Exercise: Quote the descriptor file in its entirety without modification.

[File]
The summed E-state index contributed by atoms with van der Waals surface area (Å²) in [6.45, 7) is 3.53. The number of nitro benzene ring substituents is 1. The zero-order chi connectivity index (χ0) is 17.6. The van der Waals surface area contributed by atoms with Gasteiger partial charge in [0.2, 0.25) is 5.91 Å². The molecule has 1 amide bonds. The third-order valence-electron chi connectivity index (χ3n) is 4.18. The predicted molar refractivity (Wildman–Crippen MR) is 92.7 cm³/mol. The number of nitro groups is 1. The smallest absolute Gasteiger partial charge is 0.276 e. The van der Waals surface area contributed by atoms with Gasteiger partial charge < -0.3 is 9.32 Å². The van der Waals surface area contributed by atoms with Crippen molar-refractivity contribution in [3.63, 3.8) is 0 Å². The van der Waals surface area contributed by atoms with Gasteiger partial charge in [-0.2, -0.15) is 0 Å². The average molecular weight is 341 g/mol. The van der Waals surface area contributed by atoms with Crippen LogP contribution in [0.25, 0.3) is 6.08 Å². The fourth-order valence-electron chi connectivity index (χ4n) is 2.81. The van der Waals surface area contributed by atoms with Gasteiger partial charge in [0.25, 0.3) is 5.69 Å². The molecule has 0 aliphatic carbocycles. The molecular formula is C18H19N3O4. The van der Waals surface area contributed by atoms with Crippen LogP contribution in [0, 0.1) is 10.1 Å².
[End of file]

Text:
The summed E-state index contributed by atoms with van der Waals surface area (Å²) in [6.45, 7) is 3.53. The number of nitro benzene ring substituents is 1. The zero-order chi connectivity index (χ0) is 17.6. The van der Waals surface area contributed by atoms with Gasteiger partial charge in [0.2, 0.25) is 5.91 Å². The molecule has 1 amide bonds. The third-order valence-electron chi connectivity index (χ3n) is 4.18. The predicted molar refractivity (Wildman–Crippen MR) is 92.7 cm³/mol. The number of nitro groups is 1. The smallest absolute Gasteiger partial charge is 0.276 e. The van der Waals surface area contributed by atoms with Gasteiger partial charge < -0.3 is 9.32 Å². The van der Waals surface area contributed by atoms with Crippen molar-refractivity contribution in [3.63, 3.8) is 0 Å². The van der Waals surface area contributed by atoms with Gasteiger partial charge in [-0.2, -0.15) is 0 Å². The average molecular weight is 341 g/mol. The van der Waals surface area contributed by atoms with Crippen LogP contribution in [0.25, 0.3) is 6.08 Å². The fourth-order valence-electron chi connectivity index (χ4n) is 2.81. The van der Waals surface area contributed by atoms with Gasteiger partial charge in [0.25, 0.3) is 5.69 Å². The molecule has 0 aliphatic carbocycles. The molecular formula is C18H19N3O4. The van der Waals surface area contributed by atoms with Crippen LogP contribution in [0, 0.1) is 10.1 Å².